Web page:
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Ashraf – when is a city not a city?

Apparently we – the ‘rest of the world’, that is – are not ‘allowed’ to refer to Camp Ashraf as anything other than Ashraf City. Says who? Says Massoud Rajavi, leader-in-hiding of the Iranian Mojahedin-e Khalq organisation (MKO, MEK, aka Rajavi cult). Why?

Well, the MKO’s military camp is now under the control of the Iraqi government. American forces handed it over this week. In spite of a deeply insulting scaremongering campaign by the MKO, which claimed that the Iraqis would stage a ‘Srebrenica-style massacre’ if they got their (dirty, barbaric) hands on the MKO, the handover to Iraqi military personnel has gone ahead, as planned, without incident. The Iraqi government will now work with MNF and international agencies to find a satisfactory solution to the illegal presence of foreign terrorists in its territory.

The MKO response to the inevitable loss of its main base for ideological indoctrination has been interesting. Aside from the ‘massacre’ tactic, the group has also gone all out for an ostrich-like pretence that it is not really a uniformed military group and that the people in Camp Ashraf – sorry, ‘Ashraf City’ – are just like ordinary citizens living in a small, thriving town.

Last week, Iranians were amused to watch Voice of America television when it gave air time to MKO spokesman Alireza Jafarzadeh. In the programme Jafarzadeh extolled in glowing terms the great achievement of the MKO in creating this wonderful “city” and described the facilities ‘enjoyed’ by the MKO there.

Without contradicting his words, let us have a little glimpse at this ‘city’ and compare it with our own towns and cities, the places we all live and work and send our kids to school.


has an extensive cemetery but no maternity hospital

has huge, well-equipped salons for mass meetings but no arrangements to register or celebrate marriages or births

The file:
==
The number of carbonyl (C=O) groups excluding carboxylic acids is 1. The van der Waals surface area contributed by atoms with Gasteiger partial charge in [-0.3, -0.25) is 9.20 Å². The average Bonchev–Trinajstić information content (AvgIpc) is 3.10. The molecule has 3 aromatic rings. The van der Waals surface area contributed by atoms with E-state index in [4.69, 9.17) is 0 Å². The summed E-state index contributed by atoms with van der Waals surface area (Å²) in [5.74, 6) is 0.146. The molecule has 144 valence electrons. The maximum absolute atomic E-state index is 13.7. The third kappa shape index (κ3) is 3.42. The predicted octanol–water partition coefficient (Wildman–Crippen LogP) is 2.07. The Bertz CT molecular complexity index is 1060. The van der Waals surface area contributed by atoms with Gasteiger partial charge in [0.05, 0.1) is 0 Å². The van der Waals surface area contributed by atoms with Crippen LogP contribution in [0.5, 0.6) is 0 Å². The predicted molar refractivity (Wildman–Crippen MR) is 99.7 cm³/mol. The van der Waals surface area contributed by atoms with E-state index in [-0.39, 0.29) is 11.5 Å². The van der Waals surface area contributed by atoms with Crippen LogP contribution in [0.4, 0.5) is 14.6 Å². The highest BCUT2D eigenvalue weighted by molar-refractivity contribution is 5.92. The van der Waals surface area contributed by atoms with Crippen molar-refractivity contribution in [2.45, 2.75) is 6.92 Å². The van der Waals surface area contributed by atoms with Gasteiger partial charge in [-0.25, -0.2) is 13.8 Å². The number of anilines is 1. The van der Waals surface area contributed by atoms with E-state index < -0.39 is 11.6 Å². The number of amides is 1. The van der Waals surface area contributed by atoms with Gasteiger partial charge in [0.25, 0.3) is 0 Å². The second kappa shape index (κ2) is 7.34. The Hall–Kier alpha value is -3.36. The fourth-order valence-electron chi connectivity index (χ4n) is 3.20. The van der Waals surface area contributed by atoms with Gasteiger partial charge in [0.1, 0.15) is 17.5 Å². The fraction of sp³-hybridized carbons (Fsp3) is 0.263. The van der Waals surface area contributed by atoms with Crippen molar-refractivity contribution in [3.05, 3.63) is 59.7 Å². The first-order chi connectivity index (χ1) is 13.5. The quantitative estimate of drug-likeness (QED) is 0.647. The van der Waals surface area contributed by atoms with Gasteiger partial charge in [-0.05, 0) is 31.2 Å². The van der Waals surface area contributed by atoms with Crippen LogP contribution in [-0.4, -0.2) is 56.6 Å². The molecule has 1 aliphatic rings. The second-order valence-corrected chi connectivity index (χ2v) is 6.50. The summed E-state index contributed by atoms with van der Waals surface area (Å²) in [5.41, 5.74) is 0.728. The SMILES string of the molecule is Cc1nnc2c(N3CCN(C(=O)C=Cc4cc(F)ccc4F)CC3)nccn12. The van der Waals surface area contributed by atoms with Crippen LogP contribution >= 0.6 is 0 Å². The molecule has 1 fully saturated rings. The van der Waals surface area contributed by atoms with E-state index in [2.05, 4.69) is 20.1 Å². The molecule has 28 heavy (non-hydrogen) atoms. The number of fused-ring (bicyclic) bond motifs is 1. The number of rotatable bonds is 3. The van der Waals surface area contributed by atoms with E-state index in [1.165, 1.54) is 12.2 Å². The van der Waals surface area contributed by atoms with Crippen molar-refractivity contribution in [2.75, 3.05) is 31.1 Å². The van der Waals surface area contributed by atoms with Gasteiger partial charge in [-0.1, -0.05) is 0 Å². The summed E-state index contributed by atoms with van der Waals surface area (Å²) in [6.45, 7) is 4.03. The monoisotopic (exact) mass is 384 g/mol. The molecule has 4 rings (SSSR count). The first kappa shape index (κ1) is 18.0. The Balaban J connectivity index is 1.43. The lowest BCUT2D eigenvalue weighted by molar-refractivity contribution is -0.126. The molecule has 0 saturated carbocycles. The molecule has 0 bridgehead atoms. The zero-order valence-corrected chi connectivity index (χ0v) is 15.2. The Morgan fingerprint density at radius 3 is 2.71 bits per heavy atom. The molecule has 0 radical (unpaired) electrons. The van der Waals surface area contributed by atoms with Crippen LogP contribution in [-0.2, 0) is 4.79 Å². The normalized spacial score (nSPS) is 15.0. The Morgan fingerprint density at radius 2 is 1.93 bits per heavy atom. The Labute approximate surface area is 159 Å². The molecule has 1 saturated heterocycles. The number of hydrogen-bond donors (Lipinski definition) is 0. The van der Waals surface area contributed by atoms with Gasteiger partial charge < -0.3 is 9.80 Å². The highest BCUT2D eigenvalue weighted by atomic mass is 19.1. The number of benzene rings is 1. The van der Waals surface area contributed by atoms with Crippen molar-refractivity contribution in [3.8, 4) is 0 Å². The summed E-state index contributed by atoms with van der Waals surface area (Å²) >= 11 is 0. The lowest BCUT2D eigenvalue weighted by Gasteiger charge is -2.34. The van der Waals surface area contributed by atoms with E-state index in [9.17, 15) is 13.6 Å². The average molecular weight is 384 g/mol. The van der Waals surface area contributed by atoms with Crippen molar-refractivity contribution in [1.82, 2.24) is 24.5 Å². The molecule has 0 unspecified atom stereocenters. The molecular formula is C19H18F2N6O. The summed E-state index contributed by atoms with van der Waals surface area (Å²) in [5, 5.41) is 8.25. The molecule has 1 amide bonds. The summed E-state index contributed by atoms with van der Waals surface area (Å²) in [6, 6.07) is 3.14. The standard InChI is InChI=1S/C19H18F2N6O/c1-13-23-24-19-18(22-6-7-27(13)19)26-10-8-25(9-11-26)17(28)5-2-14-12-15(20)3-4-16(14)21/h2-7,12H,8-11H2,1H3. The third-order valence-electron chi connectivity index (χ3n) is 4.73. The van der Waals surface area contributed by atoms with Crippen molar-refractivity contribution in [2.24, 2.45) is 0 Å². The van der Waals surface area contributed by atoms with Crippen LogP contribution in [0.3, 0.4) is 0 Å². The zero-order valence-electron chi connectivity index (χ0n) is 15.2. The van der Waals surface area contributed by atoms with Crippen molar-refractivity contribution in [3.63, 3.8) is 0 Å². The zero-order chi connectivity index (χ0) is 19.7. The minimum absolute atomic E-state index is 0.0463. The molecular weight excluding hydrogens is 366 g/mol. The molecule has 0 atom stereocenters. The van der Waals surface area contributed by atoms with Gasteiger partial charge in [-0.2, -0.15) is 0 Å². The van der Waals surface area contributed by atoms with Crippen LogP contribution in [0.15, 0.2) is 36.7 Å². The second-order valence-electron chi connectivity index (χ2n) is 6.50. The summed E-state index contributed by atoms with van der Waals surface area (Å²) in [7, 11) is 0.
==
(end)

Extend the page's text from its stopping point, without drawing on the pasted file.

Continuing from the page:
has (gender segregated) swimming pools but no nurseries, primary schools or high schools and no playgrounds

has prisons but no court of law

has strictly enforced regulations (including compulsory hijab) but no council elections

has gas stations (segregated, with different opening times for men and women) but no place to drive

residents work up to 18 hours a day but there is no bank because they don’t get paid – unpaid workers need no shops – they have no money to buy anything

residents only wear military uniforms – so there are no shops to buy pretty dresses and make-up, or smart suits or casuals

has air-conditioned, gender segregated accommodation but no hotels for visitors from out of town to visit their families

has no internet cafes, no newspaper deliveries, no radio or television sets for individual use, no satellite channels to choose from

has no public telephones and no mobile phones

Is anyone allowed to keep a pet?

Does this sound like the town you live in, or would want to live in?


So when is a city not a city? When it’s a cult’s military and ideological headquarters of course.

Over forty people who have escaped from Camp Ashraf have arrived in Europe in the past few weeks. They are happy to talk about current conditions inside the MKO. Please contact Iran-Interlink for further details.

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